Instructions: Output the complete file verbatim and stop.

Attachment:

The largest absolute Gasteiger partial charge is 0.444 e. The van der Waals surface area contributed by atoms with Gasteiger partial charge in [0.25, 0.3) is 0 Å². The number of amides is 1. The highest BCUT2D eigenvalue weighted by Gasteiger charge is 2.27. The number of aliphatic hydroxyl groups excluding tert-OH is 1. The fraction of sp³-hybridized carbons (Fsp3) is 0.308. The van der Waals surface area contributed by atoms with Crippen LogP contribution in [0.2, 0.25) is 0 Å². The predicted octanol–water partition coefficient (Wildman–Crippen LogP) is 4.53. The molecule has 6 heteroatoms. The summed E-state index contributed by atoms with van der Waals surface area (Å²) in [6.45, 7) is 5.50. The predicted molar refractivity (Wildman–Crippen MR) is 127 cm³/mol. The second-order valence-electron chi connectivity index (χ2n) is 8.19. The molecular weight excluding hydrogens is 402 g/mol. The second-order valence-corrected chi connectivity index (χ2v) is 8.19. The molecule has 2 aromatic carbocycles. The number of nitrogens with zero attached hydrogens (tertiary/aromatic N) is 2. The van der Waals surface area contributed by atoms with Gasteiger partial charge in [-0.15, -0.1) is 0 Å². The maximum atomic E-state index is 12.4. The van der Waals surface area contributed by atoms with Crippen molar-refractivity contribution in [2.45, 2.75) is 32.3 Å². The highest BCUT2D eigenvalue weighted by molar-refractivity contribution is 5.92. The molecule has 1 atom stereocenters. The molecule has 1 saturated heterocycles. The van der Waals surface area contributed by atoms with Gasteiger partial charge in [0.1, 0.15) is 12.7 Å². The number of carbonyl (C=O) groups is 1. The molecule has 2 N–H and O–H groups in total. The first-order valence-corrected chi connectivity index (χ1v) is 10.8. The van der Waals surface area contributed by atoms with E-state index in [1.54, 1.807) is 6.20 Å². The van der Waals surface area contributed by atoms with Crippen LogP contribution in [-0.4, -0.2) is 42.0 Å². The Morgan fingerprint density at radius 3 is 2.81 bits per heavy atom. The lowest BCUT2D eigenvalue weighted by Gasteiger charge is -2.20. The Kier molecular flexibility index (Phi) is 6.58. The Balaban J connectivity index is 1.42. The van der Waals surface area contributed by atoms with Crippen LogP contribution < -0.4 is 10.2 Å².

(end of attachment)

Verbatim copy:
The largest absolute Gasteiger partial charge is 0.444 e. The van der Waals surface area contributed by atoms with Gasteiger partial charge in [0.25, 0.3) is 0 Å². The number of amides is 1. The highest BCUT2D eigenvalue weighted by Gasteiger charge is 2.27. The number of aliphatic hydroxyl groups excluding tert-OH is 1. The fraction of sp³-hybridized carbons (Fsp3) is 0.308. The van der Waals surface area contributed by atoms with Crippen LogP contribution in [0.2, 0.25) is 0 Å². The predicted octanol–water partition coefficient (Wildman–Crippen LogP) is 4.53. The molecule has 6 heteroatoms. The summed E-state index contributed by atoms with van der Waals surface area (Å²) in [6.45, 7) is 5.50. The predicted molar refractivity (Wildman–Crippen MR) is 127 cm³/mol. The second-order valence-electron chi connectivity index (χ2n) is 8.19. The molecular weight excluding hydrogens is 402 g/mol. The second-order valence-corrected chi connectivity index (χ2v) is 8.19. The molecule has 2 aromatic carbocycles. The number of nitrogens with zero attached hydrogens (tertiary/aromatic N) is 2. The van der Waals surface area contributed by atoms with Gasteiger partial charge in [-0.15, -0.1) is 0 Å². The maximum atomic E-state index is 12.4. The van der Waals surface area contributed by atoms with Crippen molar-refractivity contribution in [2.45, 2.75) is 32.3 Å². The highest BCUT2D eigenvalue weighted by molar-refractivity contribution is 5.92. The molecule has 1 atom stereocenters. The molecule has 1 saturated heterocycles. The van der Waals surface area contributed by atoms with Gasteiger partial charge in [0.1, 0.15) is 12.7 Å². The number of carbonyl (C=O) groups is 1. The molecule has 2 N–H and O–H groups in total. The first-order valence-corrected chi connectivity index (χ1v) is 10.8. The van der Waals surface area contributed by atoms with E-state index in [1.54, 1.807) is 6.20 Å². The van der Waals surface area contributed by atoms with Crippen LogP contribution in [-0.4, -0.2) is 42.0 Å². The Morgan fingerprint density at radius 3 is 2.81 bits per heavy atom. The lowest BCUT2D eigenvalue weighted by Gasteiger charge is -2.20. The Kier molecular flexibility index (Phi) is 6.58. The Balaban J connectivity index is 1.42. The van der Waals surface area contributed by atoms with Crippen LogP contribution < -0.4 is 10.2 Å².